Manta Rays Endangered
Endangered manta rays
Many marine animals suffer the consequences of human activities and their lives are in danger. The same happens with manta rays, which are about to be considered endangered species. In a way, because they remain in the “vulnerable” category of the Red List of the International Union for Conservation of Nature (IUCN).
The giant manta ray (Manta birostris) and the reef manta ray (Manta alfredi) are threatened by a number of factors of anthropogenic origin rather than natural causes. Its few natural predators such as large sharks and killer whales do not usually attack often, but humans are almost always involved in the injury or death of these fish.
This is particularly negative because manta rays have a slow reproductive rate, i.e. they usually birth only one or rarely 2 offspring and births occur every 2-5 years. In this sense, the disappearance of many populations or individuals affects rapid recovery, so the number of manta rays continues to decline every day as part of an untenable situation. What has caused this situation?
Causes of their situation
The primary threat is fishing in any form, whether incidental or directed. The fishing industry is the basis of many human populations, and fish is a widely eaten food around the world. So, many oceans are filled with nets waiting for species to come inside to be captured. Sometimes manta rays also come without fishermen intending to catch them. Once inside the net, manta rays can injure or suffocate because it becomes difficult for them to obtain oxygen from the water.
It is very unfortunate that some species as these become victims of bycatch, as their commercial value is very low. Their flesh is underappreciated because of its sandy texture and unpleasant taste. However, some people use them as bait to catch other animals such as sharks.
Directed fishing is more complex. Fishermen do not want them for their meat, but for the gill rakers that are in their gills and naturally serve to filter plankton. These gill rakers are demanded and used mainly in traditional Chinese medicine to produce remedies for various diseases, including chickenpox and cancer. However, there is no scientific basis to endorse the effectiveness of the remedies, so in this case the capture and killing of hundreds of manta rays (in some regions may be more than 1,000 a year) would be in vain. Isn’t that terrible?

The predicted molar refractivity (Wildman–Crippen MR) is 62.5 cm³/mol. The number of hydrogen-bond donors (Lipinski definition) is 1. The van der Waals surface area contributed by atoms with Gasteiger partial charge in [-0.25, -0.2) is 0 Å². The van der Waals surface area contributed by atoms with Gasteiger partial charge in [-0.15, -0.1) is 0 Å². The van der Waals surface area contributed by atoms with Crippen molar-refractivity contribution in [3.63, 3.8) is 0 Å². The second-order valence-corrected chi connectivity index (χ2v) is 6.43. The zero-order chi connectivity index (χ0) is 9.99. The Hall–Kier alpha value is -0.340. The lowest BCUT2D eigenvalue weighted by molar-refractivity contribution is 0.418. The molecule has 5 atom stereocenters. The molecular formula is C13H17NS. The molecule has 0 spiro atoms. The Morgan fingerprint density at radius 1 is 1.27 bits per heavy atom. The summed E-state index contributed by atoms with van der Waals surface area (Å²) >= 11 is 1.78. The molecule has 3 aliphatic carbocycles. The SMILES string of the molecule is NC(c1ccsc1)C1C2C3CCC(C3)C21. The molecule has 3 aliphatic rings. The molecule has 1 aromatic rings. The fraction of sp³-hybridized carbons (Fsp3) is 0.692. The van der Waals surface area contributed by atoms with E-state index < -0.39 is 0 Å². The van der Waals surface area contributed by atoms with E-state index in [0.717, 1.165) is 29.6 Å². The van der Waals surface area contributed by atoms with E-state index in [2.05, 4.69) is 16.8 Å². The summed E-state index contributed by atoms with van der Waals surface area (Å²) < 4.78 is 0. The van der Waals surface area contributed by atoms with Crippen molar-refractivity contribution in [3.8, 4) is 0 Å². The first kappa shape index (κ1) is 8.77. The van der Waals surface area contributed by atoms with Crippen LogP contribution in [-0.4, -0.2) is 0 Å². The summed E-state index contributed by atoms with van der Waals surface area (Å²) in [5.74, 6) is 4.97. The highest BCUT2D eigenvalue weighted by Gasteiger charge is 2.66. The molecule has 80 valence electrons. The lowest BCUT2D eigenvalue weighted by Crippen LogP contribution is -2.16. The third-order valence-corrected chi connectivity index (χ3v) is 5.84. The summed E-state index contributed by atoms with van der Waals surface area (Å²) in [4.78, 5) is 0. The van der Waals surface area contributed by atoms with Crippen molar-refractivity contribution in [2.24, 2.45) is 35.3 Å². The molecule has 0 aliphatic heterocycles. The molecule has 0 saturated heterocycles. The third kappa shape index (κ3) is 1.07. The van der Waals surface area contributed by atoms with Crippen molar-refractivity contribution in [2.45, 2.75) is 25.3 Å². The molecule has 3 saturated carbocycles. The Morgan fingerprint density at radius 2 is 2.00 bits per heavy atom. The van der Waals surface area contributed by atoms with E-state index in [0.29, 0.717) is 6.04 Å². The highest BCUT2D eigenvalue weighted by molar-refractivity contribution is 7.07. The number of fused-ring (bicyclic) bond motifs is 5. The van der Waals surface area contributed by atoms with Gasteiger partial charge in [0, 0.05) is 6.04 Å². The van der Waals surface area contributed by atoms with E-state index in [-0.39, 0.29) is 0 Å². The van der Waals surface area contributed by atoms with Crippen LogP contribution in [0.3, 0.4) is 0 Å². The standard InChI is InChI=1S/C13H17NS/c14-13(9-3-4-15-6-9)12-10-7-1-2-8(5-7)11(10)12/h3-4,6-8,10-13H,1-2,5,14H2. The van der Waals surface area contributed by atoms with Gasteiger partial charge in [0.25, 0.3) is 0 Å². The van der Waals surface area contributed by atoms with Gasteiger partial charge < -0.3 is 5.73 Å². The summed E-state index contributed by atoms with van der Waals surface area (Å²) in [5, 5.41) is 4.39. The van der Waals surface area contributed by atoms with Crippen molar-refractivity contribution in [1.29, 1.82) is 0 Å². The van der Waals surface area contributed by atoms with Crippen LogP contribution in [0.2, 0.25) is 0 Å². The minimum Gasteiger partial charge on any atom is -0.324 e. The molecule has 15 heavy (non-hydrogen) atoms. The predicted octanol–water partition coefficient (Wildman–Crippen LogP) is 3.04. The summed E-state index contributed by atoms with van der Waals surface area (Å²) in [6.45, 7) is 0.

Other threats manta rays currently face are:
-Deterioration/destruction of their Habitat. It is a common problem not only on manta rays, but that affects them nevertheless. Pollution of their water and waste directly affects their health, and they are particularly vulnerable to get entangled in fishing nets segments which causes them painful injuries. In some areas it has been found that a large proportion of individuals exhibits scars caused by nets and even still show parts of the material.
– Global warming. Rising global temperatures affects the increase in water temperature, which causes a rise on the sea level, water acidification and changes in geographic range, behavior and feeding of the species. It can also affect the availability of plankton, the main food of manta rays.
– Collisions with ships. These, by their weight and size, can injure or kill individuals who are feeding near the surface. Collisions often happen in areas where several manta rays gather.
– Unregulated tourism. It is increasingly worrying, and it’s that the large number of tourists who want to know these fish increases and they may result disturbed. This happened in Bora Bora, where the population of manta rays left the place, apparently, because of excessive tourism.